Military Jambalaya!

The US military is in a frenzy of upgrading and changing its warfighting equipment at the strategic level. So much of it is so important that I’m going to list a lot of links with a few lines of content description with each. If you hunger for details, these sources provide them.

A hero’s son follows his father’s path: Son of Legendary Soldier 

On Oct. 17, 2005 during a route clearance operation in Iraq, Sgt. 1st Class Alwyn Cashe did the unthinkable: Amid an ambush, and drenched in fuel, Cashe walked through fire for his men. Not once, but three times … His heroism and selflessness ensured his soldiers made it out of the burning wreckage of their Bradley Fighting Vehicle alive, at the cost of his own life … This July, shortly after his 23rd birthday, Pfc. Andrew Cashe [Alwyn Cashe’s son] will graduate from Fort Benning, Georgia, following his completion of the Army’s grueling 22-week infantry training course … Of his decision to enlist, Andrew Cashe said that while it was met with some concern from his family, they accepted that it was something he had to do.”

SFC Alwyn Cashe was posthumously awarded a Silver Star. There has been a fight for years to get Cashe’s award upgraded to the Medal of Honor. Tell me something, if you make the ultimate sacrifice for your comrades and your country by way of choosing to burning to death, how have you not instantly earned the highest honor your country can bestow on you?

TRUMP DOES SOMETHING (ELSE, AGAIN) GOOD: in response to the ICC attempting to get evidence to prosecute American military members for war crimes, like shooting the enemy, I guess?  [Members of the International Criminal Court] “… directly engaged in any effort to investigate or prosecute American military personnel will also be barred from entering the U.S. … President Donald Trump signed an executive order on the matter this week … Defense Secretary Mark Esper said, “The U.S. has never accepted the court’s jurisdiction over American personnel.”   YEAH! Good deal!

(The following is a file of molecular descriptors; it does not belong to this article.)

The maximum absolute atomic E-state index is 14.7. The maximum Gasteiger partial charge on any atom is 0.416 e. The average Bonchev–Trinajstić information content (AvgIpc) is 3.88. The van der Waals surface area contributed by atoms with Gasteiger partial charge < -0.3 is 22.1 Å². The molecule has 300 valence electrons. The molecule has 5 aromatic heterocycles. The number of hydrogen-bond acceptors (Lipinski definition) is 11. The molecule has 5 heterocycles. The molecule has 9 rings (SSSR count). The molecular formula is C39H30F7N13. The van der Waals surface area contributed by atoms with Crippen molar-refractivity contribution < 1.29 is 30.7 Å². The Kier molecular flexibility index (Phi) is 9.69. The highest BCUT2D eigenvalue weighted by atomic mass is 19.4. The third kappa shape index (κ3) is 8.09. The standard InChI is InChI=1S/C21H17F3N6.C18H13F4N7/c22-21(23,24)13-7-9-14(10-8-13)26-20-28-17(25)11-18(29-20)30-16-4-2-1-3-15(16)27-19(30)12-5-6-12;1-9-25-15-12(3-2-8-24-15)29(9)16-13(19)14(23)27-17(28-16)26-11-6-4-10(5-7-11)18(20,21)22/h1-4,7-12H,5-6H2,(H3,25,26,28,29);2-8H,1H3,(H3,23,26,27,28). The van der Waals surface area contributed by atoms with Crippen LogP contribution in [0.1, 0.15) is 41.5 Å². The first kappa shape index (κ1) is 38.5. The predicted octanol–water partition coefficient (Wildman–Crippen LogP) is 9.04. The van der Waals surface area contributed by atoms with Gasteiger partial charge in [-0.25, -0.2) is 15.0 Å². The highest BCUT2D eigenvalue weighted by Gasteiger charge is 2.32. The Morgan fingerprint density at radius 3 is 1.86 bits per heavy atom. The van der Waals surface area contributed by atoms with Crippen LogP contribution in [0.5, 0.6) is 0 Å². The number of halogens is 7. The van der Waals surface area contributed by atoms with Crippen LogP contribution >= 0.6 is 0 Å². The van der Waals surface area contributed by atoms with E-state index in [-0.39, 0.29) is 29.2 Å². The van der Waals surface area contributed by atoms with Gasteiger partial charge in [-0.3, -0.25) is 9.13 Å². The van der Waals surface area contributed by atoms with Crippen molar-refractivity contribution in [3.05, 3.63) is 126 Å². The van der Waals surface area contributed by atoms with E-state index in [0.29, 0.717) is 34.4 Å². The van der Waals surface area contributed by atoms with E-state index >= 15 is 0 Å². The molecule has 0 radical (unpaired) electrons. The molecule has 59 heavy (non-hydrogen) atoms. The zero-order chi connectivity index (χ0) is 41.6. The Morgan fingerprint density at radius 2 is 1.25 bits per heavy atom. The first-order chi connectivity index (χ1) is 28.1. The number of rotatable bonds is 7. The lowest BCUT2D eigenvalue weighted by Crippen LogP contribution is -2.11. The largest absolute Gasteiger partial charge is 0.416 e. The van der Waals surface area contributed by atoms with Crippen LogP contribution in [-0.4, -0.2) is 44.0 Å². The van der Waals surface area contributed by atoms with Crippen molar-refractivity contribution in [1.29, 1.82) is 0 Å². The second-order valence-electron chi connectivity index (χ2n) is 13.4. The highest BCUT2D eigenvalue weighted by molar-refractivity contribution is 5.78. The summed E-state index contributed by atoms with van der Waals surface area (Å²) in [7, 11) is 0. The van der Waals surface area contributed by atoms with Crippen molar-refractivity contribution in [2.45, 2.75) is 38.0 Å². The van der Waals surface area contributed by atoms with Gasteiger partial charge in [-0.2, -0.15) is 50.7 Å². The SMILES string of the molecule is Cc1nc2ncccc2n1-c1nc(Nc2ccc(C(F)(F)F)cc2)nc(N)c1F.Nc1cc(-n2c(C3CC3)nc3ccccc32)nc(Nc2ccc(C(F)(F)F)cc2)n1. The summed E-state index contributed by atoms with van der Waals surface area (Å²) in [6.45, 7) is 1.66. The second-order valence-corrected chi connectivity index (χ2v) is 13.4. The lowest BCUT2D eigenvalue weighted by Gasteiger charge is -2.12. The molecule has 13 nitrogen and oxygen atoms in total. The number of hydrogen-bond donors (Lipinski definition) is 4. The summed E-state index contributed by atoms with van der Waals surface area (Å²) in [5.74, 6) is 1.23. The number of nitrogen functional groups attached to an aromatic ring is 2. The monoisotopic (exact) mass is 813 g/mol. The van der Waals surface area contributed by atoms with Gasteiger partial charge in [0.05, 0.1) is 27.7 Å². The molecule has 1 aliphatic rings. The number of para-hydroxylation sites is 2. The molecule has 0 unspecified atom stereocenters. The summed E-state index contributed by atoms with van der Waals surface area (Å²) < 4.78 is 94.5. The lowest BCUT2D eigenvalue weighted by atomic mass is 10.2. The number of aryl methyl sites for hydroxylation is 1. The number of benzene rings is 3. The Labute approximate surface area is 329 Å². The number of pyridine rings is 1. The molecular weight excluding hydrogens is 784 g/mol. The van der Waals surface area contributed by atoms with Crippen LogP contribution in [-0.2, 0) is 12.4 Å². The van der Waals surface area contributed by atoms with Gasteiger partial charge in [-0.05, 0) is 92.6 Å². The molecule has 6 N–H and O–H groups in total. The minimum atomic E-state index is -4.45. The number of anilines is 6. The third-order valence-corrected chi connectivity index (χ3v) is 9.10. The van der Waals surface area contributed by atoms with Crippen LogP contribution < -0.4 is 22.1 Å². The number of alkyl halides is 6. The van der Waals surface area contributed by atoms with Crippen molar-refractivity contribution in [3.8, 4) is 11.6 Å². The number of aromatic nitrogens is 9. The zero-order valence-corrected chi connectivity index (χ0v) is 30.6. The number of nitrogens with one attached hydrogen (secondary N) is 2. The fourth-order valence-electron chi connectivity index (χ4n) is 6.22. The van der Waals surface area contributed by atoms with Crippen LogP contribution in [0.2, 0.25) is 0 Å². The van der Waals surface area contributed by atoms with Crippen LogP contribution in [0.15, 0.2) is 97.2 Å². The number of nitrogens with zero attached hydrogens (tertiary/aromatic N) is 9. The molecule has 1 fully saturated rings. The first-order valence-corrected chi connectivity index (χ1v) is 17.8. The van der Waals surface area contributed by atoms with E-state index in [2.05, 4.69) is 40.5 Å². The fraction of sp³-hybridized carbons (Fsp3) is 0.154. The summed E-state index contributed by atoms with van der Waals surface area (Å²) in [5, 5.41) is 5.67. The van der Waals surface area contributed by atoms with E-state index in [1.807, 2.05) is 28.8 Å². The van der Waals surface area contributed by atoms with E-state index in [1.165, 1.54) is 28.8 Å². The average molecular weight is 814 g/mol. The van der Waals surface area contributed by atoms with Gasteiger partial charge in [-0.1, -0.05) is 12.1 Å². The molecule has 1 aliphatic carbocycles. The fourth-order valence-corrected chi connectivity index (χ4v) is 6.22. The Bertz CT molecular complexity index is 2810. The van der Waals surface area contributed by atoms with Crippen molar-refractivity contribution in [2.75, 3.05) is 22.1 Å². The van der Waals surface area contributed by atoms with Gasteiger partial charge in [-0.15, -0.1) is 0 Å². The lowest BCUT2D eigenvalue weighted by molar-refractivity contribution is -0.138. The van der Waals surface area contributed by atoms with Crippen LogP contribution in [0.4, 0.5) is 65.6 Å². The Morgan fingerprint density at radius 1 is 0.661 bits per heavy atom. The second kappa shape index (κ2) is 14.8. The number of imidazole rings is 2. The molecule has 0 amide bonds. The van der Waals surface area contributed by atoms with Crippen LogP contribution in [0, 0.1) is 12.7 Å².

More Trump footprints:  Response to Russia and China making moves on Antarctica. Incidentally, this is a unique way of looking at that situation:This could enable more persistent patrolling of Arctic and Antarctic areas, which, in turn, could be valuable for maintaining an American presence in those regions. The Arctic, in particular, has emerged as a major area of geopolitical competition as the polar ice cap continues to recede amid global climate change, allowing for new trade routes and the increased exploitation of underwater resources.”
In other words, bring on the global warming! It’s good for business!

More on US plans for the Antarctic:  “US Navy Plans To Send More Ships Into The Arctic As It Looks To Establish New Polar Port … The service needs to expand its footprint in the far north as the ice continues to recede, exposing new opportunities and potential for conflict … Coast Guard ships are deployed around the globe, from the volatile Persian Gulf to the disputed waters of the South China Sea to the very tense Taiwan Strait, to execute higher-end missions sometimes alongside their more heavily armed U.S. Navy counterparts.” See this link also:  Since “Russia is building literally a new armada of new icebreakers, ice-capable supply ships, a massive arctic ‘research’ submarine and icebreaker surface combatants armed with cruise missiles, the Pentagon is now looking at arming its relatively tiny fleet of future icebreakers with similar weapons as well.”

“Senate calls for new F-35 hub in the Pacific “The Senate Armed Services Committee wants to spend nearly $7 billion over two years to launch an aggressive new military effort aimed at deterring China and shoring up U.S. defenses in the Pacific region … The Pacific Deterrence Initiative … includes $1.4 billion for next year and plans $5.5 billion for fiscal 2022 to augment missile defense, fund new efforts in support of regional allies, and forward-posture more troops in the region … In April, Pacific Air Forces took delivery of its first two F-35s, stationed at Eielson Air Force Base, Alaska. The base is set to have 54 of the aircraft by December 2021 … $9.1 billion to buy more of the stealthy fifth-generation fighters — 14 more than the White House asked for in its budget request.” There’s more. Lots more.